AWRA: Water problems challenge the nation -- Government must act now

Releasing results of Second National Water Policy Dialogue held in mid-February in Tucson, Ariz., American Water Resources Association urges President Bush, Congress and governors to establish 'National Water Commission'. Conference report finalized and open letter sent to government officials calling for action...

MIDDLEBURG, VA, March 28, 2005 -- In letters to President George W. Bush, Speaker of the House Dennis Hastert (R-Ill.), Senate Majority Leader Bill Frist (R-Tenn.), key members of Congress and governors of all 50 states, the American Water Resources Association (AWRA), on behalf of a recently conducted Second National Water Policy Dialogue, calls on the Administration, Congress and Governors to address the growing challenges in the management and protection of the nation's water resources and urges the establishment of a National Water Commission to chart a path for the future.

The Dialogue, held Feb. 14-15 in Tucson, Ariz., was conducted by AWRA under the sponsorship of nine federal agencies and 40 state, local, business, and non-governmental organizations, and attended by over 250 of the nation's water resources experts.

Challenges facing the nation include droughts that have resulted in annual losses of over $5 billion; conflicts among states over water use and allocation; deteriorating water quality conditions; flood losses that continue to grow; an aging water infrastructure that rated sub-standard and at risk by the American Society of Civil Engineers (see: "Water security also undercut in latest ASCE Infrastructure Report Card"); and continued wetland losses and other environmental degradation.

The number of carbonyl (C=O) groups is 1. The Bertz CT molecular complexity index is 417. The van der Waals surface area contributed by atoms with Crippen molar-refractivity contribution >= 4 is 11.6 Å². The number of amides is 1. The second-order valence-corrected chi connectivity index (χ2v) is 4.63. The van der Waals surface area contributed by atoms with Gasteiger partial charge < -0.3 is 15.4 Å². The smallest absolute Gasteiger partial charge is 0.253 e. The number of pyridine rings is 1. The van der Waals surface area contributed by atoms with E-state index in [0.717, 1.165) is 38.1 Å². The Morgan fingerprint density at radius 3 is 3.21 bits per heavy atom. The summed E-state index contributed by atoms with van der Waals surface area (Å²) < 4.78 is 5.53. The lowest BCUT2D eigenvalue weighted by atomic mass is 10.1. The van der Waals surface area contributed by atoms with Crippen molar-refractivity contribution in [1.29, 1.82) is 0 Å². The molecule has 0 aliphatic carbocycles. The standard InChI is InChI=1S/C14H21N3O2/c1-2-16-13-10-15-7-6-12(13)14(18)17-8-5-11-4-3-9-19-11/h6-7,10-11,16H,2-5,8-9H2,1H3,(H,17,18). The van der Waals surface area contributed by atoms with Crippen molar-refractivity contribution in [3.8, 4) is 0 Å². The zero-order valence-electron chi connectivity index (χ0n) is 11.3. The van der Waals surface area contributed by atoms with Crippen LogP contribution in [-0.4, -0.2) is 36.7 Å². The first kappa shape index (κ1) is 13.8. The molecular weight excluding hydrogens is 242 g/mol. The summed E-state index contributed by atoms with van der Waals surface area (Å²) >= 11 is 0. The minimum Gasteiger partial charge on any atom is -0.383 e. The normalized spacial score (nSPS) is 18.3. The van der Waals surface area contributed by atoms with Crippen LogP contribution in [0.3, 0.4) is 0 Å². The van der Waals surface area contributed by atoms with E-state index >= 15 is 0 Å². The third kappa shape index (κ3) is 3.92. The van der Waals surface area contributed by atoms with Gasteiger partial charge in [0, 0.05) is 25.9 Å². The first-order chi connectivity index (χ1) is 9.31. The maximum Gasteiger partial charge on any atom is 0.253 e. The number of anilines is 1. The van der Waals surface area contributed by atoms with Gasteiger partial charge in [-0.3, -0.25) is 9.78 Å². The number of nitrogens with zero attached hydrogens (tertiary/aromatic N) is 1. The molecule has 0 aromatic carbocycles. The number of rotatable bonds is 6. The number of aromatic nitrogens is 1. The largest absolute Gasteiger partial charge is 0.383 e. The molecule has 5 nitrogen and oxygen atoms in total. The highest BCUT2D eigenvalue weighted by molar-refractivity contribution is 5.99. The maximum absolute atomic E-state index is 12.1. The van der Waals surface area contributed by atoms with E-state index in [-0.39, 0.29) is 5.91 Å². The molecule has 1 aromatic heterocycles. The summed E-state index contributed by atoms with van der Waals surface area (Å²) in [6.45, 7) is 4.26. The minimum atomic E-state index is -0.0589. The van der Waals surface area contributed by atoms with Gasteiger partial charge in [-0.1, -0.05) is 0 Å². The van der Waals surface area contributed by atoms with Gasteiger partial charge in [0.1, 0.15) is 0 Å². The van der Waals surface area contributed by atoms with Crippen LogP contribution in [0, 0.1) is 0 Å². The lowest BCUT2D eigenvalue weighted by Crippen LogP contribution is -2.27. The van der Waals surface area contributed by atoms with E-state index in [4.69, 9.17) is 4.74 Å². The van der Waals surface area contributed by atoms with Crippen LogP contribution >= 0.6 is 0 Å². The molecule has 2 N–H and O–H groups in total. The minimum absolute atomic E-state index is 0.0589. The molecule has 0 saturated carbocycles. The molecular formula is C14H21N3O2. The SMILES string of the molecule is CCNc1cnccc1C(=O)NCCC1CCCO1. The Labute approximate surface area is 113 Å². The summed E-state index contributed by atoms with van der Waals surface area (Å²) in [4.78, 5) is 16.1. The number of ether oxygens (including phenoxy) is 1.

The letters call on National Leaders to:
-- Address the Nation's water issues in an integrated manner, focusing not on single projects but on programs and watershed and basin level issues;
-- Reconcile the myriad laws, executive orders and Congressional guidance that have created a disjointed, ad-hoc national water policy and to clearly define our 21st century goals;
-- More effectively coordinate the actions of federal, state, tribal, and local governments in dealing with water, seeking collaboration instead of competition to provide better and more fiscally efficient use of scarce resources and to overcome decision gridlock on key water programs;
-- Focus the nation's superb scientific capabilities and cutting edge information technologies to support more effective water related decision-making; and
-- Educate public officials and the public about the extent and complexity of water challenges and the specific need to provide funding to support for water resources infrastructure.

The Dialogue program and speakers can be found at: www.awra.org/meetings/Tucson2005/.

For a summary of the event, click here.

The authors of the letter are Dialogue general chair, Gerald E. Galloway and Dialogue steering committee chair, Richard A. Engberg, will be available for telephone interviews throughout the day. To read the letter, click here.

AWRA (www.awra.org) is the premier professional organization dedicated to the advancement of multidiscipline water resources management, education and research. For over 40 years, AWRA has provided a forum for water resources conversation and networking. AWRA has members in every state and in over 50 nations.

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